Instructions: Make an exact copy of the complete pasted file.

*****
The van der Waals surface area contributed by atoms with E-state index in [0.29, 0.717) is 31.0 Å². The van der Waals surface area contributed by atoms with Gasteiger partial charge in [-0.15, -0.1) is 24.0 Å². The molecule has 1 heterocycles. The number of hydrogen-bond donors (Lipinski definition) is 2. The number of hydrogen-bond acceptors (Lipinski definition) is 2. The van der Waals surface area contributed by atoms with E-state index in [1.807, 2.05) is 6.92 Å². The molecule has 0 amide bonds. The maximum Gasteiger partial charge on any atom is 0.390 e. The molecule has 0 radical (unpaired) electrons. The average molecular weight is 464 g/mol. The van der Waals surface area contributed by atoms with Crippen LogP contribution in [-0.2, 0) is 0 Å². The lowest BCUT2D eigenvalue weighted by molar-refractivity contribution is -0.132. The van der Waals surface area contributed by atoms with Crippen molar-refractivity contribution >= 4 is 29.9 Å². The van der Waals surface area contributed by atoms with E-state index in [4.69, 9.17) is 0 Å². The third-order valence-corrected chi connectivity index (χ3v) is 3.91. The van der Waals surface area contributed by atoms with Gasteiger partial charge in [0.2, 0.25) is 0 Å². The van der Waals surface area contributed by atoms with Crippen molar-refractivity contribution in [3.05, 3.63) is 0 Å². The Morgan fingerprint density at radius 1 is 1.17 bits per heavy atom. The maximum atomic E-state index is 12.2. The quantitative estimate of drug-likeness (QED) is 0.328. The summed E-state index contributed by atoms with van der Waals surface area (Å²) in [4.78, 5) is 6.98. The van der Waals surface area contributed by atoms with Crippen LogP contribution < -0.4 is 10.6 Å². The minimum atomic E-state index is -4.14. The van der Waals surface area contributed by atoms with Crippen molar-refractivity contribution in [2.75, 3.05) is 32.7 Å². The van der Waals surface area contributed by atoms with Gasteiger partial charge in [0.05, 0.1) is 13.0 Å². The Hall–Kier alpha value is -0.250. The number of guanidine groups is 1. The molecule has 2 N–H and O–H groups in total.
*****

The van der Waals surface area contributed by atoms with E-state index in [0.29, 0.717) is 31.0 Å². The van der Waals surface area contributed by atoms with Gasteiger partial charge in [-0.15, -0.1) is 24.0 Å². The molecule has 1 heterocycles. The number of hydrogen-bond donors (Lipinski definition) is 2. The number of hydrogen-bond acceptors (Lipinski definition) is 2. The van der Waals surface area contributed by atoms with E-state index in [1.807, 2.05) is 6.92 Å². The molecule has 0 amide bonds. The maximum Gasteiger partial charge on any atom is 0.390 e. The molecule has 0 radical (unpaired) electrons. The average molecular weight is 464 g/mol. The van der Waals surface area contributed by atoms with Crippen LogP contribution in [-0.2, 0) is 0 Å². The lowest BCUT2D eigenvalue weighted by molar-refractivity contribution is -0.132. The van der Waals surface area contributed by atoms with Crippen molar-refractivity contribution >= 4 is 29.9 Å². The van der Waals surface area contributed by atoms with E-state index in [4.69, 9.17) is 0 Å². The third-order valence-corrected chi connectivity index (χ3v) is 3.91. The van der Waals surface area contributed by atoms with Gasteiger partial charge in [0.2, 0.25) is 0 Å². The van der Waals surface area contributed by atoms with Crippen molar-refractivity contribution in [3.05, 3.63) is 0 Å². The Morgan fingerprint density at radius 1 is 1.17 bits per heavy atom. The maximum atomic E-state index is 12.2. The quantitative estimate of drug-likeness (QED) is 0.328. The summed E-state index contributed by atoms with van der Waals surface area (Å²) in [4.78, 5) is 6.98. The van der Waals surface area contributed by atoms with Crippen LogP contribution < -0.4 is 10.6 Å². The minimum atomic E-state index is -4.14. The van der Waals surface area contributed by atoms with Crippen molar-refractivity contribution in [2.75, 3.05) is 32.7 Å². The van der Waals surface area contributed by atoms with Gasteiger partial charge in [0.05, 0.1) is 13.0 Å². The Hall–Kier alpha value is -0.250. The number of guanidine groups is 1. The molecule has 2 N–H and O–H groups in total.